Pesticide Free Tip: Prune now to prevent pests
by Sydney Boogaard
Winter is coming to a close as we begin to pack away our heavy coats and gloves. We may be sad to see the skis go back into the basement, but soon we’ll bring out the mountain bikes and hiking shoes. And as the temperature begins to rise we can head back into our gardens and yards.
Our trees and plants have been snoozing the winter away and it is time for them to wake back up. Just like us, our trees are a little groggy and sleepy, from their long nap. The harsh elements of the winter have damaged and weakened their branches and stems. This makes them even more susceptible to pest invasion. Nonetheless, with a little tender loving care we can help rejuvenate our trees, keeping them strong, happy, healthy and pesticide free.
Proactive care is key
- Inspect for pest assaults; browning veins, colorful clumps, chewed leaves, silky looking spider webs, and black mold fungi.
- Remove dead, dying, diseased, or infested branches. This helps prevent insects from entering your trees or further infiltration.
- Don’t prune when plants are wet; this can facilitate the spread of disease.
- If you want to be extra cautious, rinse your tools with water and soup after each cut to prevent the spread of disease.
- Thin your trees canopy to allow increase of air flow and sunlight, inhibits future disease.
- Remove branches that rub together, avoiding damage or splitting.
- If there are two dominant leading branches (large branches growing near the top of the canopy), cut the smaller of the two. This allows one of the leaders to become the dominant branch.
Prune For Safety
Pruning not only helps your trees flourish, it helps ward off pests and diseases. Pruning is also a good safety practice. Eliminate branches that are low hanging any place that could injure people or property. If there are branches interfering with streetlights or utility lines, contact our local electric utility. Rocky Mountain Power should be called if you’re pruning near overhead electrical lines.
The best time to prune is during late winter, just before spring growth begins. This ensures the shortest amount of time for wounds to be open. Additionally, it is easier to make pruning decisions without the obstruction of leaves, and pruning too late into the spring can cause diseases of its own kind.
How to prune
Begin by inspecting your trees from top to bottom, map out a plan of where and why certain branches will be trimmed. Then make sure to have the correct pruning tools: pruning shears, loppers, hedge shears, pruning saws, and pole pruner. You should be able to find these at any local gardening or hardware shop. Keep your gear clean with water and soap to prevent the spread of disease.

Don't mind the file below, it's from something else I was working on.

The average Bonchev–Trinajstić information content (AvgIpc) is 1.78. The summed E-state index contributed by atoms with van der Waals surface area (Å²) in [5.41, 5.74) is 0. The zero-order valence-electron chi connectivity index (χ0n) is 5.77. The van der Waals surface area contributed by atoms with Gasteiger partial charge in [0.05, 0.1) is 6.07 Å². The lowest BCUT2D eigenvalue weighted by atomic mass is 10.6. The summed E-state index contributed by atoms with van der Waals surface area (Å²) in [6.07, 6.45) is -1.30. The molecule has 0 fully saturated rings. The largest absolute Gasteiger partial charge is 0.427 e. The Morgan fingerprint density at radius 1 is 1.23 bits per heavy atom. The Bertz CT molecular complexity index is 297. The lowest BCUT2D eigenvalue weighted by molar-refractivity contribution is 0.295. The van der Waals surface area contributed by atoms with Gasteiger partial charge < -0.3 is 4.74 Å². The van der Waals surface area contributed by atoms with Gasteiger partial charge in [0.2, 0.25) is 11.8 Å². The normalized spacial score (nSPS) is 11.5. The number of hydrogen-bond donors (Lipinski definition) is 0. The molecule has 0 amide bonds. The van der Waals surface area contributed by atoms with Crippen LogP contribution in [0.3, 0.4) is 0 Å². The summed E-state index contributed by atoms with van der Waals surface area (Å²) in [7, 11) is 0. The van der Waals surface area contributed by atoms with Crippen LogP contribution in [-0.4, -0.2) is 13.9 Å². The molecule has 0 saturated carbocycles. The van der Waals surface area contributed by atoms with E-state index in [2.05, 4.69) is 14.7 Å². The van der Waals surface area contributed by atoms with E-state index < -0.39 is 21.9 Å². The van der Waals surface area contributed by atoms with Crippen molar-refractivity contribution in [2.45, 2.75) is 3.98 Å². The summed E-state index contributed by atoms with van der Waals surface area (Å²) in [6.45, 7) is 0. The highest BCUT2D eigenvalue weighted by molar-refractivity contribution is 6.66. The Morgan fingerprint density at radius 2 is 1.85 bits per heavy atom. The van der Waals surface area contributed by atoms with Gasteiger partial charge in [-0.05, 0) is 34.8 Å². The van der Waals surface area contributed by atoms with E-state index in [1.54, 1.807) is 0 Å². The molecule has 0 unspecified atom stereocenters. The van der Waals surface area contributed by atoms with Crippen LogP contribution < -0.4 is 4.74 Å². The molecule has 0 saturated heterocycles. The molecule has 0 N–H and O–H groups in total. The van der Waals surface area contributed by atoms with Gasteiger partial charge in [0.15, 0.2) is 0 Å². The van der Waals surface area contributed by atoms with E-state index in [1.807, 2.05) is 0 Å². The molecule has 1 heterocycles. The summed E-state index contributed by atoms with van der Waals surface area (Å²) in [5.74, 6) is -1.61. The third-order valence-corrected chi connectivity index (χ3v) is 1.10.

Pruning can be scary — it is, after all, creating a wound on your tree. But when performed correctly it is truly beneficially. Once a branch is cut, it will not grow back. The tree will heal itself and grow a callus at the wound site.
You want to make sure the cut is nice and clean with no jagged edges. Never remove more than ¼ of the tree’s canopy in a single season. The tree should have a single trunk and one dominant leader. Before you prune for appeal, first remove the diseased limbs. You should cut just outside the branch ridge and collar. If the branch is too small or young to have form a collar, cut close and never leave a stub.
These tips will not only keep your trees looking and growing their best, you’ll also keep them healthy, which helps them naturally fight off pests.
Pledge to be Pesticide Free!
Here at SLCgreen we hope these tips on checking for disease, pest infestation, and pruning will ensure a hearty start to your growing season. Proactive care is essential for a healthy and pesticide free yard.
During this year’s growing season we will continue to post tips and tricks on when and how to prep your lawn and garden without the harmful use of pesticides and fertilizers.
We hope you will take the pledge and make a commitment to our health, environment, and ecosystems.
You will also get an attractive yard sign as a symbol of your commitment. We expect it will also serve as an inspiration to others in your neighborhood to ask and learn more– and hopefully make their own Pesticide Free pledge.
Spread the word! Share this post on social media and use the hashtag #PesticideFreeSLC .
Talk to your friends and neighbors about how and why they can phase out pesticides!